Latest Montgomery Blair Sibley follies

SCOTUSblog reports:

In an unusual order, with seven of the nine Justices not taking part, the Court summarily upheld a D.C. Circuit Court ruling that those Justices had immunity to a civil damages claim of $75,000 by a Washington, D.C., attorney who has challenged the Court for an earlier refusal to hear his case. Since those seven members of the Court were directly sued, they were recused; under federal law, when the Court does not have a quorum (six Justices minimum), the effect is to affirm the lower court ruling. The attorney, Montgomery Blair Sibley, had sued the Justices after they had denied review of a case involving a domestic relations and child custody dispute. In Monday’s order, no Justice made any comment on the Circuit Court ruling being affirmed.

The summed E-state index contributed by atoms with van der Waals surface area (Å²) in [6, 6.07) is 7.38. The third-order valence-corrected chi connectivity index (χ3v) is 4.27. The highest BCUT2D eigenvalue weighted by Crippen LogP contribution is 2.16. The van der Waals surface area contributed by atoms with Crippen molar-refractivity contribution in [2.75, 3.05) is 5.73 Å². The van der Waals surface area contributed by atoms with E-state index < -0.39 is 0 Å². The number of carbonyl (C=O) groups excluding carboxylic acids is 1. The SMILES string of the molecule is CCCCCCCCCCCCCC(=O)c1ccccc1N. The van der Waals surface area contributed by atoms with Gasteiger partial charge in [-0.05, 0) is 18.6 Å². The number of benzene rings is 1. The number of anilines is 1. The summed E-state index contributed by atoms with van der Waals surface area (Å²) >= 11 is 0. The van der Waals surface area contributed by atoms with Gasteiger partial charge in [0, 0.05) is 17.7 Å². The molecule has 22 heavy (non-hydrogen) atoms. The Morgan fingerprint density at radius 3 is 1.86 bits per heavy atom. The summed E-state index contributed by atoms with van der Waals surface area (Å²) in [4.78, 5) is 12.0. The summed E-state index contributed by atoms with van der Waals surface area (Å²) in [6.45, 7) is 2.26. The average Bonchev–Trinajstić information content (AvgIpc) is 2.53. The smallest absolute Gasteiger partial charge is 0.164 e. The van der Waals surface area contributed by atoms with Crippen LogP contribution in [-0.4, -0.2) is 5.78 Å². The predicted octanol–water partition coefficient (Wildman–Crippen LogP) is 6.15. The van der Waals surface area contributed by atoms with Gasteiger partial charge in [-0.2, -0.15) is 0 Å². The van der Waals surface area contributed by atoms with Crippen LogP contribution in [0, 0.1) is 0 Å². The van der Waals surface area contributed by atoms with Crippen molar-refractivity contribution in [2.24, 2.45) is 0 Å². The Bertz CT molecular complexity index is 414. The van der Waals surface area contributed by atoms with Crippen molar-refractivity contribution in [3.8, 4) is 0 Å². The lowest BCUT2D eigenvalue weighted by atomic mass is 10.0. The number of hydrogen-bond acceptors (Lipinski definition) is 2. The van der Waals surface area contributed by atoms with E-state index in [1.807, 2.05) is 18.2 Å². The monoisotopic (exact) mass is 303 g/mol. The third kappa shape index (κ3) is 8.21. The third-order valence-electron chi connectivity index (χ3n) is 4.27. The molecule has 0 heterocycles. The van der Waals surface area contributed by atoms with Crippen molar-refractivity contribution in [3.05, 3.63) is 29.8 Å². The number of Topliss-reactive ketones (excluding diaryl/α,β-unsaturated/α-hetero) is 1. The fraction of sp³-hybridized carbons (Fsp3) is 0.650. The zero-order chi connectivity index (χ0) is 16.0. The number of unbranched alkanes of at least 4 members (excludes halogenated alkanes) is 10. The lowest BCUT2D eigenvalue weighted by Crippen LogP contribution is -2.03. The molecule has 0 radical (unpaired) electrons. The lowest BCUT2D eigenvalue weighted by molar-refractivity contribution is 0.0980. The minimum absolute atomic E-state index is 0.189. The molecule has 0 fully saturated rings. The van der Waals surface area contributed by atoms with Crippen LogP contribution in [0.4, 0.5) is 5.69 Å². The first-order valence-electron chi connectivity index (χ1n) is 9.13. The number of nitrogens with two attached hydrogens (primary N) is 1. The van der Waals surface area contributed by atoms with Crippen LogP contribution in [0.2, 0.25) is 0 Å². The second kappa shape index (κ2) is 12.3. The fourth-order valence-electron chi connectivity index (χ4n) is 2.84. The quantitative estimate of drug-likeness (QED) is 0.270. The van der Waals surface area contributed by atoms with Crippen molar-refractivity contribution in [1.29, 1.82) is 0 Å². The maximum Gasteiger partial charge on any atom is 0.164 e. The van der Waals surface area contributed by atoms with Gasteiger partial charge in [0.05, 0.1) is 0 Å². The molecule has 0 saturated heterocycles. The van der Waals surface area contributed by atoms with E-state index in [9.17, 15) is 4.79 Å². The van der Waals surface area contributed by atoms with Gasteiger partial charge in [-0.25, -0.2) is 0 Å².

Earlier on Overlawyered.


  • So if the lower court had said they were liable, would they automatically have to pay?

    Does that make it a tactical mistake to have sued more than 3 justices?

  • Historically, the same situation arose in the Alcoa antitrust case, where something like six of the Justices recused themselves because they all owned Alcoa stock. Instead of deeming the lower court to be upheld, the Second Circuit was designated as stand-in Supreme Court Justices for that one case. It was a sui generis situation, and it may be that the federal law referenced above was passed in response to that case.